|Appears in Collections:||Psychology Journal Articles|
|Peer Review Status:||Refereed|
|Title:||Face-to-face and video-mediated communication: A comparison of dialogue structure and task performance|
Anderson, Anne H
|Publisher:||American Psychological Association|
|Citation:||Doherty-Sneddon G, Anderson AH, O'Malley C, Langton S, Garrod S & Bruce V (1997) Face-to-face and video-mediated communication: A comparison of dialogue structure and task performance, Journal of Experimental Psychology: Applied, 3 (2), pp. 105-125.|
|Abstract:||This article examined communication and task performance in face-to-face, copresent, and video-mediated communication (VMC). Study 1 showed that when participants in a collaborative problem-solving task could see and hear each other, the structure of their dialogues differed compared with dialogues obtained when they only heard each other. The audio-only conversations had more words, and these extra utterances often provided and elicited verbal feedback functions, which visual signals can deliver when available. Study 2, however, showed that high-quality VMC did not appear to deliver the same benefits as face-to-face, copresent interaction. It appears that novelty, attenuation, and remoteness all may have contributed to the effects found-factors that should be considered by designers of remote video-conferencing systems.|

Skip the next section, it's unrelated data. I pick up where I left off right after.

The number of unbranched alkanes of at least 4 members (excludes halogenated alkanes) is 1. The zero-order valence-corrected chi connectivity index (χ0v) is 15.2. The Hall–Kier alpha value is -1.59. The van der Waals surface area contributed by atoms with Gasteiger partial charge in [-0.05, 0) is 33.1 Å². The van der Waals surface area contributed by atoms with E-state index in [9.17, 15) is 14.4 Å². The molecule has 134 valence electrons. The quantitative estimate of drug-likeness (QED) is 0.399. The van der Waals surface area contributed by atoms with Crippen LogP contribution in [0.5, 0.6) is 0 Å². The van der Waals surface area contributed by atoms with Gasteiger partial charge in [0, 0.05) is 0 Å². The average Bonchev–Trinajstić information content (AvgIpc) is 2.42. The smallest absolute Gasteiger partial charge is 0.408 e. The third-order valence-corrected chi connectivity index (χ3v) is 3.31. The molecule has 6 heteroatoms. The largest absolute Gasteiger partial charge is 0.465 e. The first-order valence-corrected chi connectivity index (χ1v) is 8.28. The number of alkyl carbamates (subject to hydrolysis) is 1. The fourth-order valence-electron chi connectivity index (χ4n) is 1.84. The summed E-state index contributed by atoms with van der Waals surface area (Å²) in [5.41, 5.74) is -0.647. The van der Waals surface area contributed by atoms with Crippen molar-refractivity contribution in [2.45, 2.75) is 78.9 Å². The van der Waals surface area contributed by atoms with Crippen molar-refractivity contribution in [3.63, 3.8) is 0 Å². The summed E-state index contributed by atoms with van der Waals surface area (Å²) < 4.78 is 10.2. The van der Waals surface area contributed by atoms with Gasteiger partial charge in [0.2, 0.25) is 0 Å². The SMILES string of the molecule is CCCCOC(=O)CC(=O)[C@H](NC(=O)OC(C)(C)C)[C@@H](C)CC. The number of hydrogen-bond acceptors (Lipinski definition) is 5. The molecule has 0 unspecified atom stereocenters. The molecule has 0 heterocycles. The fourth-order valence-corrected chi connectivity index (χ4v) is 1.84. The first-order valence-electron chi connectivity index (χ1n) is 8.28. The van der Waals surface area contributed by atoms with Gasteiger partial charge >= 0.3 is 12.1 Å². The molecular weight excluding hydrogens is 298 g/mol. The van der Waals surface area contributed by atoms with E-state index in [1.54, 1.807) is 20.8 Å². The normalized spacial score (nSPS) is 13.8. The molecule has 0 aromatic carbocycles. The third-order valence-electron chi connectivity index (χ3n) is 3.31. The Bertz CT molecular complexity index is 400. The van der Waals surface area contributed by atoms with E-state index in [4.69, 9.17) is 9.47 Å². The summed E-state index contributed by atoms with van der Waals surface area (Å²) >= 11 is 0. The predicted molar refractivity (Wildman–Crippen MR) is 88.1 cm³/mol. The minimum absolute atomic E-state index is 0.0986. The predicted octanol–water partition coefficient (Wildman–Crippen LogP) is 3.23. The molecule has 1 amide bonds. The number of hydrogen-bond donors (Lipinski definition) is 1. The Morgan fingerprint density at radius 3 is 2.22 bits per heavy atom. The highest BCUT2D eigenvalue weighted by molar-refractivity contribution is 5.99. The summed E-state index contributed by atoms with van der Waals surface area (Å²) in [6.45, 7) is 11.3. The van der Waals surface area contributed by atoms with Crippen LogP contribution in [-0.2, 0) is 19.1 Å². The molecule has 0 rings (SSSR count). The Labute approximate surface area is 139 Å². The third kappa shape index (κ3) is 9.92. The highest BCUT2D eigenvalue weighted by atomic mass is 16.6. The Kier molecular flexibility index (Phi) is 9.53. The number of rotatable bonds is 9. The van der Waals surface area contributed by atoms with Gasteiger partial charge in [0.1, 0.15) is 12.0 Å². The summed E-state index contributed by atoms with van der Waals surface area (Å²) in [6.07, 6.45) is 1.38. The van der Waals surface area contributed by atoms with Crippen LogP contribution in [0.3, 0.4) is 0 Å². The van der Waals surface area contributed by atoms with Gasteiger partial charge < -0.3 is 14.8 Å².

|Rights:||The publisher does not allow this work to be made publicly available in this Repository. Please use the Request a Copy feature at the foot of the Repository record to request a copy directly from the author. You can only request a copy if you wish to use this work for your own research or private study.|
University of Glasgow
University of Nottingham
University of Glasgow
|Doherty-Sneddon_1997_PubVersion.pdf||1.87 MB||Adobe PDF||Under Embargo until 31/12/2999 Request a copy|
Note: If any of the files in this item are currently embargoed, you can request a copy directly from the author by clicking the padlock icon above. However, this facility is dependant on the depositor still being contactable at their original email address.
This item is protected by original copyright
Items in the Repository are protected by copyright, with all rights reserved, unless otherwise indicated.
If you believe that any material held in STORRE infringes copyright, please contact firstname.lastname@example.org providing details and we will remove the Work from public display in STORRE and investigate your claim.